5. The ‘Coco Chanel’ Lampposts
Around the Westminster council district, you may have seen lampposts with an interlinking CC, which looks remarkably similar to the Chanel logo. Legendary French fashion designer Gabrielle ‘Coco’ Chanel famously had an love affair with Hugh Grosvenor, the 2nd Duke of Westminster for around a decade in the 1920s-1930s. The story goes, the Duke attempted to prove his love for Coco by having her initials embossed in gold on lampposts around Westminster. Each lamppost features a stylized ‘W’ as well which many assumed were for the Duke. This, although a romantic story has been debunked as false. The W does stand for Westminster while CC stands for City Council. They only got installed in the 1950s – two decades after Chanel and the Duke’s romance was nothing but a faded fashion memory. Ok, I am just going to come out and say it, copyright infringement, non?
6. You’re Never More Than 6 feet Away From A Rat
This without question is the most disturbing of all the London legends and myths and thankfully is untrue, assuming we are not talking the human rat variety. London does has a large population of rats, but pest experts say it’s more likely you are an average of 164 ft away from a rat. Still too close for this girl. Note: I have purposely not included any photos for this one. Rats freak me out.
7. Trafalgar Square’s Lions Will Come To Life When Big Ben Strikes 13
According to the urban myth, should Big Ben ever strike 13, the four tall bronze lions at the foot of Nelson’s Column will come to life. Unlike the vampire hunting in the cemetery this I would turn up to see, camera in hand at a “just encase” safe distance of course. As Big Ben is currently going through conservation work that is not scheduled to be finished until 2021 the bell is currently silent. So that does buy us a little more time and some peace of mind. Phew!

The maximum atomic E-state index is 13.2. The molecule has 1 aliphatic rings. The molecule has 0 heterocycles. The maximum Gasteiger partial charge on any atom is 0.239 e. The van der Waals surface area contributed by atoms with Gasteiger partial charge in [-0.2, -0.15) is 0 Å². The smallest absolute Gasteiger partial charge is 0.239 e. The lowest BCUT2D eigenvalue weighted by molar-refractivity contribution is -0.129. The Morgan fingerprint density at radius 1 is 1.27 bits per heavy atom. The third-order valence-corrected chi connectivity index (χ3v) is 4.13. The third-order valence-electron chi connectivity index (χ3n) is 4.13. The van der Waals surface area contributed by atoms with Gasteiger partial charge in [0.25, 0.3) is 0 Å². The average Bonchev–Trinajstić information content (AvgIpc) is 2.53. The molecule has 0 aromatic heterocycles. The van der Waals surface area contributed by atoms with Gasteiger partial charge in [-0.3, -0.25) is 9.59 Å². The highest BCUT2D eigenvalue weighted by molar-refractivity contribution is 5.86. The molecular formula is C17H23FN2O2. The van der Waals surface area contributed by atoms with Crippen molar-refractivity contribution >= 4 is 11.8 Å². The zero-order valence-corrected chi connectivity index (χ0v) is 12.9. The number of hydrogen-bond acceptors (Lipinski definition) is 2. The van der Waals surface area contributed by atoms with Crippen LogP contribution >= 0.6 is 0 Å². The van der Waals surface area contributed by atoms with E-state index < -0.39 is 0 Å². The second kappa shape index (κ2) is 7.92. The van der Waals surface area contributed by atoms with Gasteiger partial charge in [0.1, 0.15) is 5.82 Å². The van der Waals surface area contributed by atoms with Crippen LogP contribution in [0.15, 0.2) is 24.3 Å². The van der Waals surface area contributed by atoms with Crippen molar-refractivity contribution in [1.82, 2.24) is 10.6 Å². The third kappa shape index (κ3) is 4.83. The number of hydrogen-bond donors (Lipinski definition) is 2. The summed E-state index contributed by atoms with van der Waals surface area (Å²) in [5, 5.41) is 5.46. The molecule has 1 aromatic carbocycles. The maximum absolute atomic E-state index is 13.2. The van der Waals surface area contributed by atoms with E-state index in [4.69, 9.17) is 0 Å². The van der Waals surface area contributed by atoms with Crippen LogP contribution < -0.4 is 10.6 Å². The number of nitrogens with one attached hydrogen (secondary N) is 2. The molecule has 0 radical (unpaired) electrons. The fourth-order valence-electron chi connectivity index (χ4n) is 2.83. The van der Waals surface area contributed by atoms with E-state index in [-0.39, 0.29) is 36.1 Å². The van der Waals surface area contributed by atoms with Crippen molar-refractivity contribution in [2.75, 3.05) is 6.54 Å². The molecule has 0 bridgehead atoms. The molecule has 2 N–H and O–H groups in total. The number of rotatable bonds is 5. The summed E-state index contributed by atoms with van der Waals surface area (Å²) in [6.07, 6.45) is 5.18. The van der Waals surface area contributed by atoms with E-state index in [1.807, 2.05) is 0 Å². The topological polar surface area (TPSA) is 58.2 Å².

8. First Baby Born On The Tube Has The Initials T.U.B.E.
Back in 1924 those riding the Bakerloo line in May could have seen the first baby born, a little girl who was rumoured to be called Thelma Ursula Beatrice Eleanor giving her the initials TUBE. Not so, she was actually called, Marie Cordery so it was unclear (to me) where that story came from. In fact with an estimated 1.35 billion riders each year it is surprising that there have only been three recorded births on the Tube since it opened in 1863. Guess taking the Tube is not the preferred mode of transportation for labouring mothers. Wise.
But what is true is confrontational American talk show host Jerry Springer was born in Highgate Tube station during World War ll when it was used as a bomb shelter. I think that explains a lot about Springer, don’t you?
As I further explore London I will continue to scratch at the city’s underbelly and report back the incredible secrets and tales she carries. London is mysterious, sexy and has many a secret just like any interesting woman of a certain age should…you just need to be smart enough to know where to look. London, you are forever fascinating.